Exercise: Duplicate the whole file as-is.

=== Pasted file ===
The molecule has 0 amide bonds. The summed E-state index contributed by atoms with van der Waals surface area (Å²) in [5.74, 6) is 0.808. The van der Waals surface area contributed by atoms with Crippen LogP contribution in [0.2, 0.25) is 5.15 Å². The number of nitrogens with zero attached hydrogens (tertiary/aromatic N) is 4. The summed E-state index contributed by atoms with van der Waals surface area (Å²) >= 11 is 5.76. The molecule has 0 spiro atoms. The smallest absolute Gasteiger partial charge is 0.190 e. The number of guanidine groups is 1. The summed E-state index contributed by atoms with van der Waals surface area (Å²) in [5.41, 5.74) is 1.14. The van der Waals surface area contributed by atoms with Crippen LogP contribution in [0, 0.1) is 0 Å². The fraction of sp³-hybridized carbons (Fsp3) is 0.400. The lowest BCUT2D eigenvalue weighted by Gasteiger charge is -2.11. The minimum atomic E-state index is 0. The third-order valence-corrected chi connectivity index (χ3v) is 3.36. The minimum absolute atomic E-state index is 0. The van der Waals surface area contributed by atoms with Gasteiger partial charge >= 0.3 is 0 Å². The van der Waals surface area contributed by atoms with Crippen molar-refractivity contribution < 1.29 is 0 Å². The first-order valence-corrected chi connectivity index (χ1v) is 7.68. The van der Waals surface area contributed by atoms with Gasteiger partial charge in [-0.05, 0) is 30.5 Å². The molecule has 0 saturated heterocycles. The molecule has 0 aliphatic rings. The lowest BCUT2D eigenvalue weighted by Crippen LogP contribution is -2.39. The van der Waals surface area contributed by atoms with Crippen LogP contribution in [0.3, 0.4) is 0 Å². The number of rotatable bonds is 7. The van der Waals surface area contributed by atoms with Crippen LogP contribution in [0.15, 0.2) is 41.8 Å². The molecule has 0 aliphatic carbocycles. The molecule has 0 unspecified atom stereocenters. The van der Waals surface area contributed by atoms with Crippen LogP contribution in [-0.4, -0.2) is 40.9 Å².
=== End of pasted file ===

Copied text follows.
The molecule has 0 amide bonds. The summed E-state index contributed by atoms with van der Waals surface area (Å²) in [5.74, 6) is 0.808. The van der Waals surface area contributed by atoms with Crippen LogP contribution in [0.2, 0.25) is 5.15 Å². The number of nitrogens with zero attached hydrogens (tertiary/aromatic N) is 4. The summed E-state index contributed by atoms with van der Waals surface area (Å²) >= 11 is 5.76. The molecule has 0 spiro atoms. The smallest absolute Gasteiger partial charge is 0.190 e. The number of guanidine groups is 1. The summed E-state index contributed by atoms with van der Waals surface area (Å²) in [5.41, 5.74) is 1.14. The van der Waals surface area contributed by atoms with Crippen LogP contribution in [0, 0.1) is 0 Å². The fraction of sp³-hybridized carbons (Fsp3) is 0.400. The lowest BCUT2D eigenvalue weighted by Gasteiger charge is -2.11. The minimum atomic E-state index is 0. The third-order valence-corrected chi connectivity index (χ3v) is 3.36. The minimum absolute atomic E-state index is 0. The van der Waals surface area contributed by atoms with Gasteiger partial charge >= 0.3 is 0 Å². The van der Waals surface area contributed by atoms with Crippen molar-refractivity contribution < 1.29 is 0 Å². The first-order valence-corrected chi connectivity index (χ1v) is 7.68. The van der Waals surface area contributed by atoms with Gasteiger partial charge in [-0.05, 0) is 30.5 Å². The molecule has 0 saturated heterocycles. The molecule has 0 aliphatic rings. The lowest BCUT2D eigenvalue weighted by Crippen LogP contribution is -2.39. The van der Waals surface area contributed by atoms with Crippen LogP contribution in [0.3, 0.4) is 0 Å². The number of rotatable bonds is 7. The van der Waals surface area contributed by atoms with Crippen LogP contribution in [0.15, 0.2) is 41.8 Å². The molecule has 0 aliphatic carbocycles. The molecule has 0 unspecified atom stereocenters. The van der Waals surface area contributed by atoms with Crippen LogP contribution in [-0.4, -0.2) is 40.9 Å².